PARACAS, Peru -- Acclimatization.
That's the process of getting used to the chaos of traffic in Lima, population 10 million, and the altitude of Cusco, 11,000 feet, before you head up to Machu Picchu and all the other activities offered in this country of contrasts.
I found the perfect way to acclimatize upon arriving in Lima: I immediately took a four-hour drive south to the quiet town of Paracas and the calm desert oasis of the brand new Aranwa Paracas Resort & Spa.
The Aranwa Paracas, newest of the Aranwa group of resorts, opened last November on the beach overlooking the Pacific Ocean, in a contemporary set of buildings designed by Peruvian architect Manuel Davila to give a hint of the Inca history in this country while bringing in amenities suitable for the 21st Century. Free Wi-Fi, flat-screen televisions, a spa, fitness club, sauna, a tennis court, free kids' club, nightclub and two pools are part of the complex, but my favorite part of the design was the patio in front of my ground-floor room, which had a gate on its wood fence that allowed me to step directly into one of the resort's enormous swimming pools. Forget scrambling to get into your robe and walking to an elevator to find an entrance to the pool; I could literally jump out of bed, walk four steps, and without leaving my hotel room, be instantly swimming under the Peruvian sun.
If you must do more than swim and sun on your patio, you can take a quick boat trip to Ballestas Islands, described as Peru's "mini-Galapagos," home to thousands of colonies of seabirds, hundreds of sea lions, condors, schools of dolphins, and Humboldt penguins.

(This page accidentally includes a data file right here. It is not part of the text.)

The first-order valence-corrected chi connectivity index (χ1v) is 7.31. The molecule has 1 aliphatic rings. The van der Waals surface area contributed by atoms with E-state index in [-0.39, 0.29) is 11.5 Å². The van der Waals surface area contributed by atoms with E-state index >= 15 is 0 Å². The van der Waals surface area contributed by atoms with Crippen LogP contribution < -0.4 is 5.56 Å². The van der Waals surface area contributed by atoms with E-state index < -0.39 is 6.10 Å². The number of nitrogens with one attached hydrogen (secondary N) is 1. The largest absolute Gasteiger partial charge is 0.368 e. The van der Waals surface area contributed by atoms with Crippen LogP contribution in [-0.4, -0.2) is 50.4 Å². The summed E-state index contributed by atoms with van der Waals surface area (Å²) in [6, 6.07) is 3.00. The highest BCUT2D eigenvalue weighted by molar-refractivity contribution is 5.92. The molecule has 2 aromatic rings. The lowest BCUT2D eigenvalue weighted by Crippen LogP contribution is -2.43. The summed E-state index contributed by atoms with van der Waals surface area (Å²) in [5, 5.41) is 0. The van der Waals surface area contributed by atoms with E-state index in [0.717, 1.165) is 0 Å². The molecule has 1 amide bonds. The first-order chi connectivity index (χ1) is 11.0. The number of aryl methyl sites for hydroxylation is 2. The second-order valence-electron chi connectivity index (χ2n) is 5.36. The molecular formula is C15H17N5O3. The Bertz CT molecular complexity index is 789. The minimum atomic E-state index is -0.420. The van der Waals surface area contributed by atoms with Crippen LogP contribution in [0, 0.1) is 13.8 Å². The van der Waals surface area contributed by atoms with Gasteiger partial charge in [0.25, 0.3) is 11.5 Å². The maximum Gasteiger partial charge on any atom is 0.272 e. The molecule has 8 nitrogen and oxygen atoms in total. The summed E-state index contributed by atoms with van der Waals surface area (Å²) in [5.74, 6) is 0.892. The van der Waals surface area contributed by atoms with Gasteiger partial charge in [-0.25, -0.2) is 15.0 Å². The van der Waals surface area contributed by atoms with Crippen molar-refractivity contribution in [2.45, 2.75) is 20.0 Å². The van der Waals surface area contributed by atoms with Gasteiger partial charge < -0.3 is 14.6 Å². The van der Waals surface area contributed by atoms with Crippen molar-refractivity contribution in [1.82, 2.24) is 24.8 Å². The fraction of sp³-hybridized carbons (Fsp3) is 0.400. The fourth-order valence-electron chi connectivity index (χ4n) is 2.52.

The Paracas National Reserve is 10 minutes from the hotel, and this marine sanctuary houses Inca terns, flamingoes, eagles, pelicans and cormorants. You can take a two-hour tour of the reserve and arrange a pick-up at the hotel, which you can do as well for the Ballestas Islands boat tour.
The unique position of the resort, with the ocean in front of it and the desert in the rear, allows people to swim and sandboard in the dunes of the desert all on the same day.
The hotel has three different restaurants, all offering some of the iconic dishes of Peru, including tamal of pork, cooked in a banana leaf, and seafood ceviche made using the incredibly delicious Peruvian lemons. It will eventually have a fourth restaurant, inside the old wood boat found on the property before construction began. Aranwa has kept the boat and set it up with tables and chairs, to use as a "restobar" for special occasions. Jarana Bar and the poolside Brisas Bar both offer the national drink, pisco sour, among others, and since Paracas is close to the town of Pisco, where the famed grape brandy was first made, you can taste pisco here at its source and at the nearby Ica Vineyards.
One of the hotel company's missions is to celebrate and preserve the local future. To that end, history afficionados can have a tour guide from "Mystery Peru" pick you up at the hotel to take you to the Pisco airport for an overflight look at the famous Nazca lines, ancient and mysterious figures and lines carved into the surface of the Nazca Desert and foothills of the Andes. You can also visit the soon-to-be completed Paracas Museum, which houses skulls, textiles that were made by South American people before the rise of the Inca or Aztecs, knives made from obsidian and jewelry made from gold. You can discover more of Peru's history at the mysterious pre-Incan Candelabra of Paracas, a well known prehistoric geoglyph found on the northern face of the Paracas Peninsula.